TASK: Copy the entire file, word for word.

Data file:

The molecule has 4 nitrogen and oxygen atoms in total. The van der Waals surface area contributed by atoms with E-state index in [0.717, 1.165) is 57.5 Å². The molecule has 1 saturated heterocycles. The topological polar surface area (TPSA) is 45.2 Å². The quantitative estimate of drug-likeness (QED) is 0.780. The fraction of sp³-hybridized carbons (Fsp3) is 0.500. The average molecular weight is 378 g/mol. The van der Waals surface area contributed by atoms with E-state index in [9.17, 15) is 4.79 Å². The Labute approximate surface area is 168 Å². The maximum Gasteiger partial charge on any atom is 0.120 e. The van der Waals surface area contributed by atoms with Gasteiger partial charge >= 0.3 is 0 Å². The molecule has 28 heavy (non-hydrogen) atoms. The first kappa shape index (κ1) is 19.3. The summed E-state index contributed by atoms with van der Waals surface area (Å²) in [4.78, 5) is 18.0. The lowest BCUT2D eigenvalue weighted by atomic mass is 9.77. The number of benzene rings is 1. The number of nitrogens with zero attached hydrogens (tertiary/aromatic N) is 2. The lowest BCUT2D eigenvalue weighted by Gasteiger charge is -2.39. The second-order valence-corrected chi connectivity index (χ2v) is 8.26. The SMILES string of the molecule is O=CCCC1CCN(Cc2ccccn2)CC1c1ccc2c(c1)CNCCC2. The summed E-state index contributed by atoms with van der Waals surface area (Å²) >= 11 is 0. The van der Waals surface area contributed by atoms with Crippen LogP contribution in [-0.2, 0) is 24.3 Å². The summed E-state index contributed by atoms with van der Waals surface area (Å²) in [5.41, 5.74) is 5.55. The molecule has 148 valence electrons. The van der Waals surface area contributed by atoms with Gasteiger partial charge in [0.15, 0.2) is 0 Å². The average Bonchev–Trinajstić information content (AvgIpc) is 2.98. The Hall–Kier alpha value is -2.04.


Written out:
The molecule has 4 nitrogen and oxygen atoms in total. The van der Waals surface area contributed by atoms with E-state index in [0.717, 1.165) is 57.5 Å². The molecule has 1 saturated heterocycles. The topological polar surface area (TPSA) is 45.2 Å². The quantitative estimate of drug-likeness (QED) is 0.780. The fraction of sp³-hybridized carbons (Fsp3) is 0.500. The average molecular weight is 378 g/mol. The van der Waals surface area contributed by atoms with E-state index in [9.17, 15) is 4.79 Å². The Labute approximate surface area is 168 Å². The maximum Gasteiger partial charge on any atom is 0.120 e. The van der Waals surface area contributed by atoms with Gasteiger partial charge >= 0.3 is 0 Å². The molecule has 28 heavy (non-hydrogen) atoms. The first kappa shape index (κ1) is 19.3. The summed E-state index contributed by atoms with van der Waals surface area (Å²) in [4.78, 5) is 18.0. The lowest BCUT2D eigenvalue weighted by atomic mass is 9.77. The number of benzene rings is 1. The number of nitrogens with zero attached hydrogens (tertiary/aromatic N) is 2. The lowest BCUT2D eigenvalue weighted by Gasteiger charge is -2.39. The second-order valence-corrected chi connectivity index (χ2v) is 8.26. The SMILES string of the molecule is O=CCCC1CCN(Cc2ccccn2)CC1c1ccc2c(c1)CNCCC2. The summed E-state index contributed by atoms with van der Waals surface area (Å²) >= 11 is 0. The van der Waals surface area contributed by atoms with Crippen LogP contribution in [-0.2, 0) is 24.3 Å². The summed E-state index contributed by atoms with van der Waals surface area (Å²) in [5.41, 5.74) is 5.55. The molecule has 148 valence electrons. The van der Waals surface area contributed by atoms with Gasteiger partial charge in [0.15, 0.2) is 0 Å². The average Bonchev–Trinajstić information content (AvgIpc) is 2.98. The Hall–Kier alpha value is -2.04.